CARRIZO, Noelia CHAIN, Andrea FAERMAN, Sandra GORDILLO, Eugenia

The place of CA in Linguistics
LINGUISTICS:  It is the scientific study of language.  The study of the nature, structure, and variation of language, including Phonetics, Phonology, Morphology, Syntax, Semantics, Sociolinguistics, and Pragmatics.

His or her studies may be devoted to different fields such as:  Teaching one or more languages  Translation and Interpretation  Language Families or Language History  Philosophy As LINGUISTS we can find polyglots (multilingual). anthropologists. among others.A LINGUIST is a person whose main aim is the professional study of a language. historians. philologers. . teachers. philosophers.

.  Project  Organization LINGUISTIC ENTERPRISE is the relationship between language and the different scientific fields with which Linguists are concerned.LINGUISTIC ENTERPRISE ENTERPRISE:  A systematic purposeful activity.

They tend to be anthropologists or philologers.LINGUISTIC ENTERPRISE DIMENSIONS: 1)Two different approaches to Linguistics:  GENERALIST: Linguists consider the general phenomenon of human language. They can be philosophers. .  PARTICULARIST: Linguists treat individual languages.

development. . it is a combination of literary studies.LINGUISTIC ENTERPRISE DIMENSIONS  PHILOLOGY is the study of language in written historical sources. especially its origins. customs and beliefs.  ANTHROPOLOGY is the study of the human race. history and linguistics.  PHILOSOPHY is the study of the nature and meaning of the universe and human life.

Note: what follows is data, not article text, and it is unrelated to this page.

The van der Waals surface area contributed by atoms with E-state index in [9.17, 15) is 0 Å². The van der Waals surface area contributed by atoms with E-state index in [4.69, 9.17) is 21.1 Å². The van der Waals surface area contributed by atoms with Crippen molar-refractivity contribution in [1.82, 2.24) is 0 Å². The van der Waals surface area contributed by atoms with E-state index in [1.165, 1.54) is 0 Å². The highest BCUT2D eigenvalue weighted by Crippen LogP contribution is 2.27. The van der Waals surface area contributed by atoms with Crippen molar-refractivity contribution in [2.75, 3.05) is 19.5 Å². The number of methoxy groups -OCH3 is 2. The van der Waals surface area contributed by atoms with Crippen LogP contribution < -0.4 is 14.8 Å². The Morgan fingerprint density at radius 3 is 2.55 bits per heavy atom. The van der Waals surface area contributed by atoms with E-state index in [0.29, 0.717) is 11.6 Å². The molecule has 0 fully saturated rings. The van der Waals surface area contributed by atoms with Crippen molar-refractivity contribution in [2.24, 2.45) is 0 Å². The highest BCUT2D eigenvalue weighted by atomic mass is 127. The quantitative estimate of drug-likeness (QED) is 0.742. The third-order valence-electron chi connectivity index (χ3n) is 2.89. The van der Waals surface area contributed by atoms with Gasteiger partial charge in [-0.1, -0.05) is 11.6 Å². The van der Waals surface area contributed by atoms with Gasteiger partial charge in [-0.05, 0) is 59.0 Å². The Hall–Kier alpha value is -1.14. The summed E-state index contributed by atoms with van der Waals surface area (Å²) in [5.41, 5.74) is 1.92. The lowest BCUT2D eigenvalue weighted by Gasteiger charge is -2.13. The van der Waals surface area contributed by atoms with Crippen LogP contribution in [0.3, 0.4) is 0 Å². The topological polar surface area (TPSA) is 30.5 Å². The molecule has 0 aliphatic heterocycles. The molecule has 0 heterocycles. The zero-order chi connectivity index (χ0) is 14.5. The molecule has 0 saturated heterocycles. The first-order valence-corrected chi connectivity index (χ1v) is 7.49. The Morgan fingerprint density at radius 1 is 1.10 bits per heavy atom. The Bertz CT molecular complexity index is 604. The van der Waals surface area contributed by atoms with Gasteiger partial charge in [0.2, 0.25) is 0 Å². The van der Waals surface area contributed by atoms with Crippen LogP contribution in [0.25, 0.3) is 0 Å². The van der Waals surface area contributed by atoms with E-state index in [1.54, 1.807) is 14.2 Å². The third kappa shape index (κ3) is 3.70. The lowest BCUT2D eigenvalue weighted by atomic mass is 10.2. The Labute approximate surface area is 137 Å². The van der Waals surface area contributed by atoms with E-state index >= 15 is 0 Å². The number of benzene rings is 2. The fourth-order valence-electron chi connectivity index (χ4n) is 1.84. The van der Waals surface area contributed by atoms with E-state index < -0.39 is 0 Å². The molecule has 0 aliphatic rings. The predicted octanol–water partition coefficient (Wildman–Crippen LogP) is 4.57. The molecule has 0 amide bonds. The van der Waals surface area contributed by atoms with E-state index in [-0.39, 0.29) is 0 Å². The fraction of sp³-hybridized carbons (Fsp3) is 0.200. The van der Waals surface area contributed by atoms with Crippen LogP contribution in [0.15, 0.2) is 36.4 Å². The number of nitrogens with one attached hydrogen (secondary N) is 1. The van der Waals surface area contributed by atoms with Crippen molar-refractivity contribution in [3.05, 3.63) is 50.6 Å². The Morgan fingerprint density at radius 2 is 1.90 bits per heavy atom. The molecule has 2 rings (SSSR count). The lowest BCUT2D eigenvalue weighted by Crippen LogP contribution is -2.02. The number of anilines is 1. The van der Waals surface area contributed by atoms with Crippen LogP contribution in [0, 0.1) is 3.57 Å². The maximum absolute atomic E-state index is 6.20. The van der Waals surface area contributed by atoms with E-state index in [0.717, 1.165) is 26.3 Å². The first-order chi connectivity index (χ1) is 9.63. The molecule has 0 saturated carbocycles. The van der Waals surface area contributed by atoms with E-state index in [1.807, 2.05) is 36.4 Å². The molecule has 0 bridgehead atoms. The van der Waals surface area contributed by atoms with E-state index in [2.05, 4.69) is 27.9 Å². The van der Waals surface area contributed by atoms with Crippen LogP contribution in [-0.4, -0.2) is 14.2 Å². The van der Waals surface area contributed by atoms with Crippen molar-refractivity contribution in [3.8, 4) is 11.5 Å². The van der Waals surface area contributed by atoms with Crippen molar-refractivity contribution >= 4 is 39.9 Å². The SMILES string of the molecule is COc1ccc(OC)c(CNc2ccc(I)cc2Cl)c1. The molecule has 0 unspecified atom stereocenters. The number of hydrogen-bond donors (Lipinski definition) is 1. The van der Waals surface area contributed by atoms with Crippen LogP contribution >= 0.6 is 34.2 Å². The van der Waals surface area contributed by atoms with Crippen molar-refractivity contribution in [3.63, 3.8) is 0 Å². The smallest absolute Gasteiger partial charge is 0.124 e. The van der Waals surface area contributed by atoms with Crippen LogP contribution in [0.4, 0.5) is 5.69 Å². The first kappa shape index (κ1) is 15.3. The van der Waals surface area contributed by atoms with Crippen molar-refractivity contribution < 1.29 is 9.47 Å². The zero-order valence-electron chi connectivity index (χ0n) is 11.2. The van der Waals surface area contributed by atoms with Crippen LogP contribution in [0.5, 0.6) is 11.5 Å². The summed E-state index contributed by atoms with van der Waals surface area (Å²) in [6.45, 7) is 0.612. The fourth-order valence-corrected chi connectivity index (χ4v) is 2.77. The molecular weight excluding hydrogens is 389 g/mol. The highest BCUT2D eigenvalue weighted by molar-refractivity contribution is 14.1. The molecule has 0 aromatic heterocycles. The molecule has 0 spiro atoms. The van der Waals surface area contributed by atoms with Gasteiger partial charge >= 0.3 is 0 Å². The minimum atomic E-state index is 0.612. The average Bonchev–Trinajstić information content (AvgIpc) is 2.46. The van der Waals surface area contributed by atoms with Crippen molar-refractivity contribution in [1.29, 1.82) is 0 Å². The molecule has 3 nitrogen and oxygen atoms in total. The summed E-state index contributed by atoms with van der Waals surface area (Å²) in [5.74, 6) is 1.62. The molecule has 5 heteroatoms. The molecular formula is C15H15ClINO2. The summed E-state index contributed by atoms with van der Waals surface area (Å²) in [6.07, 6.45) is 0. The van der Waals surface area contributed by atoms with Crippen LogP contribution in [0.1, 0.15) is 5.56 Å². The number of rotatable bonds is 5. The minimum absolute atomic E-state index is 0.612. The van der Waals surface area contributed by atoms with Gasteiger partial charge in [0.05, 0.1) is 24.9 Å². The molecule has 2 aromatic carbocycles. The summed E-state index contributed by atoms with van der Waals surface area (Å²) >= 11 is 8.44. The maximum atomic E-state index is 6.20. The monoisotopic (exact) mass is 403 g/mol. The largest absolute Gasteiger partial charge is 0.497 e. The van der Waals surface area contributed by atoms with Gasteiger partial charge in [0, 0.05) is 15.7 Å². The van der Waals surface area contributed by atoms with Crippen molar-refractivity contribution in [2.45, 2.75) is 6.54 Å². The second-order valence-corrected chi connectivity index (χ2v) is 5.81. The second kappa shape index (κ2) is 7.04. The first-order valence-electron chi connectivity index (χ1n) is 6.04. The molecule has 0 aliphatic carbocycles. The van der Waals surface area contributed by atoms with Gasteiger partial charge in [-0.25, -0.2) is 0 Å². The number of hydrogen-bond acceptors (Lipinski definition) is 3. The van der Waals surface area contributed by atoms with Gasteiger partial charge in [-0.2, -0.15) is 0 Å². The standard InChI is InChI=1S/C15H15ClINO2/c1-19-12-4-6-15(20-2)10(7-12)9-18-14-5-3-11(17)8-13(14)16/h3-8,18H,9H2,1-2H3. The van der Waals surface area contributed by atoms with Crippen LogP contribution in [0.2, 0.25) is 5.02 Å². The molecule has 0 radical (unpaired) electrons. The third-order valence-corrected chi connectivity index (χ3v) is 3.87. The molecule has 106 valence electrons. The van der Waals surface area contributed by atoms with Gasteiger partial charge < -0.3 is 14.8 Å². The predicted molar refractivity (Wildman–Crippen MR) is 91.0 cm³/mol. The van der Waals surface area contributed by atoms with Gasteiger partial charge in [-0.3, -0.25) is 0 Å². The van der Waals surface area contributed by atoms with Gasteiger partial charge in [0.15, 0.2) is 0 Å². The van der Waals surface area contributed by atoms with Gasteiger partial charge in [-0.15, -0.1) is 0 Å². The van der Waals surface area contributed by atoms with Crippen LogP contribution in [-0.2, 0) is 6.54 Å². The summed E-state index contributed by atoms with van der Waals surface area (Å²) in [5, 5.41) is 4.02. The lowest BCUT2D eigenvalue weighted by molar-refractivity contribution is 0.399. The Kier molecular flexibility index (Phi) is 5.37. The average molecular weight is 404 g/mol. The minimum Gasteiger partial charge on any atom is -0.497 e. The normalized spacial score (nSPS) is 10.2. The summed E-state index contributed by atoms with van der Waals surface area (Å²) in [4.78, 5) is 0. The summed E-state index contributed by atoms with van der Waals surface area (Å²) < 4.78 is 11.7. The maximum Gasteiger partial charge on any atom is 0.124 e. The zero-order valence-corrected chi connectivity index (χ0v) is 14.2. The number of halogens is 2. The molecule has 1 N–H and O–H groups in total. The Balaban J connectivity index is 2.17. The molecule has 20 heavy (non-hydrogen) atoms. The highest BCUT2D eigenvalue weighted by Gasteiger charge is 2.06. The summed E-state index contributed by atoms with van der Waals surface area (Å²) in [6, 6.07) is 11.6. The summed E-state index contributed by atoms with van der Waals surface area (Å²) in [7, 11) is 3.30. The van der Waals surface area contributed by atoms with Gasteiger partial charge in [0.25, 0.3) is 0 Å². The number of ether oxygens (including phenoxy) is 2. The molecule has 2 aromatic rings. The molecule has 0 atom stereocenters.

 Comparativist shares the assumption that languages are unique but they also say that languages share similar features which can be compared and classified into types. .  Someone who studies a language in isolation deals with the inherent parts of the particular language that makes it unique and different from others.LINGUISTIC ENTERPRISE DIMENSIONS 2) Linguists study language either in isolation or in a comparative way.

"I wonder if I should run around (aimlessly)" .escribiendomelo  Finish: juoksentelisinkohan. For example:  English: antidisestablishmentarianism  Spanish: antidesestructurante.LINGUISTIC ENTERPRISE DIMENSIONS Linguistic Typology: Synthetic  It is a language in which the greatest number of ideas is comprised in the least number of words.

LINGUISTIC ENTERPRISE DIMENSIONS Analytic  These languages have free morphemes considered to be independent words. talkED) . It uses very few bound morphemes such as English prefixes and suffixes (Refill. talkING.slowLY) and in the inflexions of English nouns and verbs (boxES.

grammatical relationships are expressed by changing the internal structure of the words through inflections.wrote-written  Number: child-children  Gender: actor-actress .LINGUISTIC ENTERPRISE DIMENSIONS Inflectional  In these languages. Suffixes express several grammatical meanings. For example in English:  Tense: write.